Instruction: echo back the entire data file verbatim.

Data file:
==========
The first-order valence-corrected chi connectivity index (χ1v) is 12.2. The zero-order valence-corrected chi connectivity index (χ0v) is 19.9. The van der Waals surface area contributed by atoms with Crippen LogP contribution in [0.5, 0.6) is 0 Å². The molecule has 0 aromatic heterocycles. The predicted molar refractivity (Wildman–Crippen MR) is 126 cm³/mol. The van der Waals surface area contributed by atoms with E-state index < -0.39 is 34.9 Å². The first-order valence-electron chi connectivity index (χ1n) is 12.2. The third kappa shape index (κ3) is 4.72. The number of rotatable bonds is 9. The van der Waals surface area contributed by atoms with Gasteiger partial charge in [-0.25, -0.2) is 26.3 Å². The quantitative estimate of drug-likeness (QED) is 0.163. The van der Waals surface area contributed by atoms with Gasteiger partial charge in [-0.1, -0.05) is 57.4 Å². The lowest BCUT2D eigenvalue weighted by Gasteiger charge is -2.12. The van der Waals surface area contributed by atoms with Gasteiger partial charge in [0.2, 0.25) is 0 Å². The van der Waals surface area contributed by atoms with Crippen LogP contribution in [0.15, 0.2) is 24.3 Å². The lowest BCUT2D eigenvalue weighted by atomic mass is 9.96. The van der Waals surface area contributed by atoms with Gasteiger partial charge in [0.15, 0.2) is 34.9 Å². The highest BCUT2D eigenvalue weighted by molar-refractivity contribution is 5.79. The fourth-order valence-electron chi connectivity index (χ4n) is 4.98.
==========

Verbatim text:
The first-order valence-corrected chi connectivity index (χ1v) is 12.2. The zero-order valence-corrected chi connectivity index (χ0v) is 19.9. The van der Waals surface area contributed by atoms with Crippen LogP contribution in [0.5, 0.6) is 0 Å². The molecule has 0 aromatic heterocycles. The predicted molar refractivity (Wildman–Crippen MR) is 126 cm³/mol. The van der Waals surface area contributed by atoms with E-state index < -0.39 is 34.9 Å². The first-order valence-electron chi connectivity index (χ1n) is 12.2. The third kappa shape index (κ3) is 4.72. The number of rotatable bonds is 9. The van der Waals surface area contributed by atoms with Gasteiger partial charge in [-0.25, -0.2) is 26.3 Å². The quantitative estimate of drug-likeness (QED) is 0.163. The van der Waals surface area contributed by atoms with Gasteiger partial charge in [-0.1, -0.05) is 57.4 Å². The lowest BCUT2D eigenvalue weighted by Gasteiger charge is -2.12. The van der Waals surface area contributed by atoms with Gasteiger partial charge in [0.2, 0.25) is 0 Å². The van der Waals surface area contributed by atoms with Crippen LogP contribution in [0.15, 0.2) is 24.3 Å². The lowest BCUT2D eigenvalue weighted by atomic mass is 9.96. The van der Waals surface area contributed by atoms with Gasteiger partial charge in [0.15, 0.2) is 34.9 Å². The highest BCUT2D eigenvalue weighted by molar-refractivity contribution is 5.79. The fourth-order valence-electron chi connectivity index (χ4n) is 4.98.